In January 2018, Middle East correspondent of The Financial Times and The Independent, Patrick Cockburn, wrote on the sanctions affecting Syria: There is usually a pretence that foodstuffs and medical equipment are being allowed through freely and no mention is made of the financial and other regulatory obstacles making it impossible to deliver them. An example of this is the draconian sanctions imposed on Syria by the US and EU which were meant to target President Bashar al-Assad and help remove him from power. They have wholly failed to do this, but a UN internal report leaked in 2016 shows all too convincingly the effect of the embargo in stopping the delivery of aid by international aid agencies. They cannot import the aid despite waivers because banks and commercial companies dare not risk being penalised for having anything to do with Syria. The report quotes a European doctor working in Syria as saying that “the indirect effect of sanctions makes the import of the medical instruments and other medical supplies immensely difficult, near impossible”.
In short: economic sanctions kill. Moreover, they violate the commitments undertaken by UN member States pursuant to articles 55 and 56 of the UN Charter and render the achievement of the Sustainable Development Goals impossible.
The Office of the UN High Commissioner for Human Rights has organized numerous workshops on unilateral coercive measures, in which Marc Bossuyt, Idriss Jazairy and myself – among many others – have participated. I duly reflected this in my 2013 report to the Human Rights Council and General Assembly, as well as in subsequent reports. The Advisory Committee to the Human Rights Council produced an indispensable report on this issue in 2015 (A/HRC/28/74).
For decades the United Nations Secretary General has been issuing reports on the adverse human rights impacts of sanctions regimes. In all of these reports, the violations of international law are documented. Year after year.
At a Workshop on sanctions held at the Office of the High Commissioner for Human Rights in April 2012, Professor Marc Bossuyt, then President of the Belgian Constitutional Court, presented a paper on the Adverse Effects of Economic Sanctions on the Enjoyment of Human Rights. He referred to the earlier Sub-Commission report dating back to 2000 (E/CN.4/Sub.2/2000/33), submitted pursuant to decision 1999/111 of 26 August 1999, of the UN Sub-Commission on the Promotion and Protection of Minorities. This report was the follow-up to resolution 1997/35 of 28 August 1997, in which the Sub-Commission had stressed four specific points concerning economic sanctions, namely that:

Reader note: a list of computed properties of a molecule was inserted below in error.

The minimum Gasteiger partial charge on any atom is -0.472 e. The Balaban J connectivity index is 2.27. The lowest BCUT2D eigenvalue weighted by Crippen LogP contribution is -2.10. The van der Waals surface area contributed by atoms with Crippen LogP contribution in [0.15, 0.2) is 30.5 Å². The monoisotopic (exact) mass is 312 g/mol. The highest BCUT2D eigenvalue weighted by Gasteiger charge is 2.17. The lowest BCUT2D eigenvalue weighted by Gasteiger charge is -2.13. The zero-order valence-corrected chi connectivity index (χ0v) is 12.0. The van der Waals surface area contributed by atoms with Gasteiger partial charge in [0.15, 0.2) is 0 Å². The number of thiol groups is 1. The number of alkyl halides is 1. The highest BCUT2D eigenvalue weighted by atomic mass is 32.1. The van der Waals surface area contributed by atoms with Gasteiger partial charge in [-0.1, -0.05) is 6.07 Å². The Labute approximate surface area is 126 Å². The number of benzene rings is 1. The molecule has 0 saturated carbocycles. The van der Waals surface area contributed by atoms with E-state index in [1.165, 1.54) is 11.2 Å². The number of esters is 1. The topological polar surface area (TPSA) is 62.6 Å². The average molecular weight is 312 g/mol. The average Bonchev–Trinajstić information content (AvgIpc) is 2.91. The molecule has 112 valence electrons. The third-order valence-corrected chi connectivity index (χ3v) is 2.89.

“(i) They should always be limited in time;
(ii) They must not affect the innocent population, especially the most vulnerable;
(iii) They must not aggravate imbalances in income distribution;
(iv) They must not generate illegal and unethical business practices.
Benchmark questions were proposed to evaluate sanctions, namely:
(i) Are the sanctions imposed for valid reasons?
Sanctions under the United Nations system must be imposed only when there is a threat of or actual breach of international peace and security. Sanctions should not be imposed for invalid political reasons and should not arise from or produce an economic benefit for one State or group of States at the expense of the sanctioned State or other States.
(ii) Do the sanctions target the relevant parties?
Sanctions should not target civilians who are not involved with the threat to peace or international security, nor should they target, or result in collateral damage to “third party” States or peoples.
(iii) Do the sanctions target the relevant goods or objects?
Sanctions should not interfere with the free flow of humanitarian goods and they should not target goods required to ensure the basic subsistence of the civilian population, nor essential medical provisions or educational materials of any kind. The target must have a reasonable relationship to the threat of or actual breach of peace and international security.
(iv) Are the sanctions reasonably time-limited?
Legal sanctions may become illegal when they have been applied for too long without meaningful results. Sanctions that continue for too long can have a negative effect long after the wrongdoing ceases.
(v) Are the sanctions effective?
Sanctions must be reasonably capable of achieving the desired result in terms of threat or actual breach of international peace and security. Sanctions that are targeted in ways that would not affect the wrongdoing, may be viewed as ineffective.
(vi) Do the sanctions violate the “principles of humanity and the dictates of the public conscience”?
Profressor Bossuyt noted “that it is not sufficient that the policy of the targeted country justifies the imposition of economic sanctions. There should also be a reasonable expectation that the measures taken may lead to the desired result. Within regular intervals of not more than one year at the maximum, the effects of sanctions must be evaluated. The impact of sanctions on the enjoyment of human rights by the population should be taken prominently into account. If the desired results cannot be attained within a reasonable time period, the measures should be suspended. If not, the sanctions may not only lose their legitimacy, but may also become counter-productive.”